• Create passwords that are at least 10 characters long and include a mix of upper and lower case letters, numbers, and symbols. Avoid using dictionary words, even if you replace some of the letters with symbols.
  • Only connect to servers and ports that are absolutely essential for business.
  • If your antivirus scanner detects malware, it is important to quarantine the infected file rather than delete it. This will allow you to analyze the file and use it as evidence later on.
  • It is important to preserve firewall settings, firewall logs, system logs, and security logs. Taking screenshots of these items can help you remember what needs to be done in case of a security breach.
  • There might be a need to hire a law firm that is experienced in managing data breaches. The law firm may hire a forensic firm (Hint: such as CyberMaxx) to immediately investigate and ensure that the breach has been properly contained.

Start Incident Response Management

  1. It’s time to put together your incident response team.
  2. Consider getting out ahead of the potential PR nightmare when, not if, this information becomes public knowledge
  3. Loose lips sink ships – Make sure employees don’t announce the breach before the organization does – Get everyone on the same page

Investigate, Fix Your Systems, And Implement Your Breach Protection Services

A data breach can be a nightmare for any company. After the initial shock of finding out that sensitive information has been compromised, it’s time to start the hard work – investigating and fixing the problem.

Don’t worry, all the work isn’t on the organization’s internal team – a forensic investigation team will carry out most of the work and then provide recommendations on how to make systems more secure in the future.

Start Bringing Breached Systems Back Online

After the causes of the breach have been identified and eliminated, it’s time to take steps to secure all systems before reintroducing them into the production environment again. This process should include hardening, patching, replacing, and testing systems.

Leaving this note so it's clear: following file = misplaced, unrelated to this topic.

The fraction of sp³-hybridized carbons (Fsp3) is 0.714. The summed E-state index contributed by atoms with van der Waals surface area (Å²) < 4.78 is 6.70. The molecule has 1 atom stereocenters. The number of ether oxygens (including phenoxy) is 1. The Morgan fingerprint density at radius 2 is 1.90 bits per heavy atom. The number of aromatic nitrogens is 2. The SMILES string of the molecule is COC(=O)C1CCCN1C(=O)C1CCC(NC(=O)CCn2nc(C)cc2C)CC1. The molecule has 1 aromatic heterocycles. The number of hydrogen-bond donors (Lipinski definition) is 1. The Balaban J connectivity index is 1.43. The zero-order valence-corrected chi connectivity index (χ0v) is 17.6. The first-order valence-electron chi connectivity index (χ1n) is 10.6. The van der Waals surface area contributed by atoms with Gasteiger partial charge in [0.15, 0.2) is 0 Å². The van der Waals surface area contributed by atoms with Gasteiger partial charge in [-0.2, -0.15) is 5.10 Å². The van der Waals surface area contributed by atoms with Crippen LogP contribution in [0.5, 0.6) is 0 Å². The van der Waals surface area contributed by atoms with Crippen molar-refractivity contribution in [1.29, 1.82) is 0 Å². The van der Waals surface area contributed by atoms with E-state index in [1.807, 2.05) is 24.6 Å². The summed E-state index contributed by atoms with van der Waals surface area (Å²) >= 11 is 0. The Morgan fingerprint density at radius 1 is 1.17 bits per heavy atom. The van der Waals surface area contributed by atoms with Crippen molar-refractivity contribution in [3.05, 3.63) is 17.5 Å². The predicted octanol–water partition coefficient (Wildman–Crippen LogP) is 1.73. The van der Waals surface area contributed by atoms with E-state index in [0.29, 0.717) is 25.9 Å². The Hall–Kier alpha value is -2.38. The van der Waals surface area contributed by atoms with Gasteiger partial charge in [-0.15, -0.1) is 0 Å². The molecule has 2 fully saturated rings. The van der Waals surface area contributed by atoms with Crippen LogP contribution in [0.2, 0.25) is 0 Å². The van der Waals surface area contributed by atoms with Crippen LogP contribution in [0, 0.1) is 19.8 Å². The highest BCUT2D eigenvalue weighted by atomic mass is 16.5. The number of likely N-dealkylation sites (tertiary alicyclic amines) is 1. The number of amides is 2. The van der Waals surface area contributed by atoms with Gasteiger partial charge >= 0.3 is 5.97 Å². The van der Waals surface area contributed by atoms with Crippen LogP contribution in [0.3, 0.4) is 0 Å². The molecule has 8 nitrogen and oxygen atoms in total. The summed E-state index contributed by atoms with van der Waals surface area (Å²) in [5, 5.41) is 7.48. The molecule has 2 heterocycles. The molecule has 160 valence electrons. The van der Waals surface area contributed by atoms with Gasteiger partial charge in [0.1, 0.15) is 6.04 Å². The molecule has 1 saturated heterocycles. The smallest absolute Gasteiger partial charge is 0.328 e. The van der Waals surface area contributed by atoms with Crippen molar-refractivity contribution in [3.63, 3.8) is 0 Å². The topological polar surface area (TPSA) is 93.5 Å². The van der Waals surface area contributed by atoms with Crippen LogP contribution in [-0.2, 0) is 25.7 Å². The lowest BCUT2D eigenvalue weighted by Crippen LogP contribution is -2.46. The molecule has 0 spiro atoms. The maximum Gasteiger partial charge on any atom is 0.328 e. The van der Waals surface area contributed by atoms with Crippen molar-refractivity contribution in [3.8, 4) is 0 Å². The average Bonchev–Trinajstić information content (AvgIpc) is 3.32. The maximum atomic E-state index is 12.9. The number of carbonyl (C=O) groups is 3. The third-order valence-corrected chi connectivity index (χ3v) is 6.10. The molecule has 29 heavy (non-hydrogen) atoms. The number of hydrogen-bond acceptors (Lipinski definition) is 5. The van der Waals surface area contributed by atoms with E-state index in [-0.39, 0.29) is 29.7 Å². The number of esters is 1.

As you go through this process, ask yourself the following questions:

  • Have recommended changes been implemented?
  • Have new tools been installed to help ensure systems are secure from a similar attack happening again?
  • Have actions begun to prevent this from happening again?


If the organization doesn’t have an incident response plan, now is the time to create one.

Cough, cough – MAXX Response – CyberMaxx’s DFIR division is built with some of the best in the business.

Practice and review the plan regularly. Without annual tabletop run-throughs and simulation training, staff may not be prepared to respond effectively to a data breach.

Data breaches can be extremely stressful for businesses and organizations, but it is possible to recover from them. Having a solid incident response plan in place is essential to minimizing damage to your brand.

What’s more important than being prepared for a data breach (Remember it’s a matter of when not if it will happen. Scroll back to the top on the latest statistics on the frequency of data breaches if you’ve already forgotten)?

Having the people, processes, and technology needed to keep up and defeat the bad actors that are trying to break into organizational assets is not every organization’s strong suit.

From hiring and budget struggles an organization faces, to sifting through all the noise that happens each day in the cyber security space, it’s important to look at companies that augment well with internal teams in order to give them a fighting chance upper hand.

That means hiring an MDR with a mature SOC and 20+ years of experience – CyberMaxx.